‘Col corrals UA’s ‘Horses’

Talk about horse-trading.

Columbia Pictures has picked up the peripatetic project “All the Pretty Horses” in turnaround from United Artists for Mike Nichols to produce but not direct, the studio confirmed Monday.

Nichols had been attached to helm the pic, based on Cormac McCarthy’s bestselling novel. But Col is keen on getting the project into production by the end of the year, and Nichols will be tied up with “Primary Colors” for Universal.

Though Brad Pitt had been mentioned in early incarnations of the project, no talent is currently attached to this version. Ted Tally, who wrote “The Silence of the Lambs,” has scripted.

Pic had been with Columbia more than five years ago under former Col exec VP (and current Col TriStar Motion Picture Group co-vice chairman) Gareth Wigan’s supervision. Nichols had personally optioned the rights back in 1992 with the intent of directing. UA picked it up in turnaround in 1994 from Col, which was worried about the big budget and the low star-power. There was even talk of a split rights co-venture on the pic between UA and Col.

At the time, the UA deal repped a reuniting of then-UA president John Calley and Nichols, who had produced “Remains of the Day” “Postcards From the Edge” together for Columbia. The pair went on to put out “The Birdcage,” with Nichols directing and Calley overseeing as UA prexy.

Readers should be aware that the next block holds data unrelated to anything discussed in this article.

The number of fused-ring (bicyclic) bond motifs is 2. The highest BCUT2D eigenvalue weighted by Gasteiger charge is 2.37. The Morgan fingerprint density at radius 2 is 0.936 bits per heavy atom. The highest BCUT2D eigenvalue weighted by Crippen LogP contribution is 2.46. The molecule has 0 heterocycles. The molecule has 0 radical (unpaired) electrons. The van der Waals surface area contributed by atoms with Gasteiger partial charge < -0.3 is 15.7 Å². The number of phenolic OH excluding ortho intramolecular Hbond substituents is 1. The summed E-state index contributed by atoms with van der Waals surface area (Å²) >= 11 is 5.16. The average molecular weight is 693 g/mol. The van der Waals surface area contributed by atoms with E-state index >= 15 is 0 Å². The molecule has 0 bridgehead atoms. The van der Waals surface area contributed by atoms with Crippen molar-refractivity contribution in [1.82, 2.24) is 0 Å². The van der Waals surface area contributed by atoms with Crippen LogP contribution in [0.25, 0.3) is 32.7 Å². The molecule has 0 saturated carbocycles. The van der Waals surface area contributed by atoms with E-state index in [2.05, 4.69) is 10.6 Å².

“All the Pretty Horses,” which would now reunite Nichols as producer and Sony Pictures Entertainment president and chief operating officer Calley as exec, is a sprawling rite-of-passage Western set in turn-of-the-century Mexico. Story is about a young West Texas cowboy who leaves home with a buddy and rides to Mexico. There he falls in love with the beautiful teenage daughter of a powerful Mexican landowner and cattle rancher.

Sources said that Columbia picked up the turnaround project at very little cost. At UA, the pic languished in development hell with no major rewrites or polishes.

Want to read more articles like this one? SUBSCRIBE TO VARIETY TODAY.
Post A Comment 0

Leave a Reply

No Comments

Comments are moderated. They may be edited for clarity and reprinting in whole or in part in Variety publications.

Fill in your details below or click an icon to log in:

WordPress.com Logo

You are commenting using your WordPress.com account. Log Out / Change )

Twitter picture

You are commenting using your Twitter account. Log Out / Change )

Facebook photo

You are commenting using your Facebook account. Log Out / Change )

Google+ photo

You are commenting using your Google+ account. Log Out / Change )

Connecting to %s

More Scene News from Variety

Loading